CIOs should consider a hybrid-cloud strategy that gives businesses another firebreak and secondary environment. Instead of storing all their data on-premises or with a cloud provider only, more and more companies are realising that adopting a hybrid or multi-cloud approach for something like disaster recovery, with the right partners in place, can actually be quite simple and affordable while also serving as a great entry point to the cloud. The perceived complication and expense of transitioning to cloud, which previously held many IT organizations back, is now going away.
IT teams working in the cloud find themselves anticipating issues and moving their data and applications before the damage hits. This sort of proactive movement of data is impossible with a traditional data centre / center, of course, but for those organizations embracing virtual, cloud-ready IT environment, it is a reality. In case of a hack or outage that strikes without warning, organizations can still react quickly within minutes. Lacking the infrastructure dependencies that prevent easy movement, critical applications can securely live and move between multiple on-premises and cloud environments.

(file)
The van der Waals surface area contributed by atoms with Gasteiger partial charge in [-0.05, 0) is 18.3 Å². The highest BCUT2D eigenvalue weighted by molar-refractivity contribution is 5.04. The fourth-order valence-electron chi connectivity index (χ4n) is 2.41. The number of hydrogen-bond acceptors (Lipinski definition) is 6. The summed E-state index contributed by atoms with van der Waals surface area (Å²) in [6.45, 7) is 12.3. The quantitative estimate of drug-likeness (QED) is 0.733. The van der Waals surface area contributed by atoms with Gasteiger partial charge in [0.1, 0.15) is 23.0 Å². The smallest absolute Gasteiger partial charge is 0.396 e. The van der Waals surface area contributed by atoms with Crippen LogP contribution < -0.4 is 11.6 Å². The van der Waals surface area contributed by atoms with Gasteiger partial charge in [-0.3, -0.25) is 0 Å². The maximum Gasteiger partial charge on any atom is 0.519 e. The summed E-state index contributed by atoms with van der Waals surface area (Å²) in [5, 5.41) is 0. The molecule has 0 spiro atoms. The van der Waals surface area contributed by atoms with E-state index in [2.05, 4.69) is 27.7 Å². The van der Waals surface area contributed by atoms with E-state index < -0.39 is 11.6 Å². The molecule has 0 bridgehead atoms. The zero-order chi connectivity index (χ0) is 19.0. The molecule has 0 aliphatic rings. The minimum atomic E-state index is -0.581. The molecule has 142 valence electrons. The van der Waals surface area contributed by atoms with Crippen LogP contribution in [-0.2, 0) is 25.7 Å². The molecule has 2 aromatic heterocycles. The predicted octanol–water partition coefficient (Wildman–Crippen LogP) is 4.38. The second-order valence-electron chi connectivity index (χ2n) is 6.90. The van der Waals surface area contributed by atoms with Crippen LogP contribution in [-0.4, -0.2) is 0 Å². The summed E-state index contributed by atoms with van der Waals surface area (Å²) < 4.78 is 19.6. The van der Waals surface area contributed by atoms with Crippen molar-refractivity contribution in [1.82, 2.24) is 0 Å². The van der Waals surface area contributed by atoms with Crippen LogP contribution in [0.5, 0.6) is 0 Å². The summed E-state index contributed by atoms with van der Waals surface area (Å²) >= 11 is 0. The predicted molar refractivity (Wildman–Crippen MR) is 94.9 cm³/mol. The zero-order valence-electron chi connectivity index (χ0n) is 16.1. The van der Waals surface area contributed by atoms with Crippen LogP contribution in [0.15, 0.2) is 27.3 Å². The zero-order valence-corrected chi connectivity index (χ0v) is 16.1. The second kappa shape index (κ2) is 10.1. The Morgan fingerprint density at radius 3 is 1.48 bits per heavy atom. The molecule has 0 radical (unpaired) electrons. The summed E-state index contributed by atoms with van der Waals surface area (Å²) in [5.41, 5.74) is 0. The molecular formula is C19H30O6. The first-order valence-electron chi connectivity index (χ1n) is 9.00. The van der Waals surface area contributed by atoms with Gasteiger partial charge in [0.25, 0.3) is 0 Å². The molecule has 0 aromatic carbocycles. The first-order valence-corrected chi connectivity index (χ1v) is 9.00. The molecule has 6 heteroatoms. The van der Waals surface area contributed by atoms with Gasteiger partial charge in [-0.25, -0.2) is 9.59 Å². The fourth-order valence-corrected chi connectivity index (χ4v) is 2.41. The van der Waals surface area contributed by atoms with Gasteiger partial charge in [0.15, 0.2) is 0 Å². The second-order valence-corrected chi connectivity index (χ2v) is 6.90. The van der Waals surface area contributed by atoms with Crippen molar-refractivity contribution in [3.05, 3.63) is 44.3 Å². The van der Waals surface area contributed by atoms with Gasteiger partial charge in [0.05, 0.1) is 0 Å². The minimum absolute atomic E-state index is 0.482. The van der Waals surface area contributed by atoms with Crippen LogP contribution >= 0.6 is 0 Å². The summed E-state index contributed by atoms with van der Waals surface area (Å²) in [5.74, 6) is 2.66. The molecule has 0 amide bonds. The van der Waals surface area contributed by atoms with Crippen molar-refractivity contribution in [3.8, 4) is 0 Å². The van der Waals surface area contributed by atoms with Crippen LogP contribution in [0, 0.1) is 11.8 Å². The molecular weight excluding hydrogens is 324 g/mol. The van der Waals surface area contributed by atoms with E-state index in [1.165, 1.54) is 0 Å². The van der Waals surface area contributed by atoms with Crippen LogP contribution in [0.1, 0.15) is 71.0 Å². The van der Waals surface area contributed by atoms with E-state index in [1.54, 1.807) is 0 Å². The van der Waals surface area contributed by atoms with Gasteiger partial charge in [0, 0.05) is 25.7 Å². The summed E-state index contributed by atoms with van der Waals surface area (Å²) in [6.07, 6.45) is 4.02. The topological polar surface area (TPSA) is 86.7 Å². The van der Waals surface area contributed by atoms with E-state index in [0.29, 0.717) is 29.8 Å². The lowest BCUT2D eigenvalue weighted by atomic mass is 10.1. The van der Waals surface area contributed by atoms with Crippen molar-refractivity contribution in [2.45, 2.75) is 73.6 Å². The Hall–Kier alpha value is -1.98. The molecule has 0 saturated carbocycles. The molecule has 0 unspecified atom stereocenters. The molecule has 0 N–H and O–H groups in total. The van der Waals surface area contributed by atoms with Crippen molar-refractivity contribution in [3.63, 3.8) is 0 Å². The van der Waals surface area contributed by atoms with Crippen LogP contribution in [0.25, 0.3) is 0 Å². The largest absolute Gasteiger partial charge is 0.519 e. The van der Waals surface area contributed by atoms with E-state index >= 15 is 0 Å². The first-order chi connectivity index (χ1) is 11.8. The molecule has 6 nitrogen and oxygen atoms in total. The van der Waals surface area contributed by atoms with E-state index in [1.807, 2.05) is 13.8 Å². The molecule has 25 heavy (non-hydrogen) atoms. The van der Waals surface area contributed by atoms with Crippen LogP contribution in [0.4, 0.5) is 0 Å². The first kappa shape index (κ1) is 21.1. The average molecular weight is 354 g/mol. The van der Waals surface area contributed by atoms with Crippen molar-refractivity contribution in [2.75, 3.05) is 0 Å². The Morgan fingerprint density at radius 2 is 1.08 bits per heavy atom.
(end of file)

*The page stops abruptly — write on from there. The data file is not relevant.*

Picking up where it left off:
Each time a data centre or IT disaster takes over headlines, CIOs and IT professionals everywhere wince. The IT industry cannot continue with manual systems and legacy backup approaches. Hoping for the best is not a strategy. The key to ensuring uninterrupted operations is improving flexibility and accessibility to the data and applications that run the entire industry. Putting more focus on business continuity and disaster recovery capabilities that use and rigorously test cloud-based infrastructures can make the industry safe, profitable and reliable.
Gil Levonai is CMO at Zerto.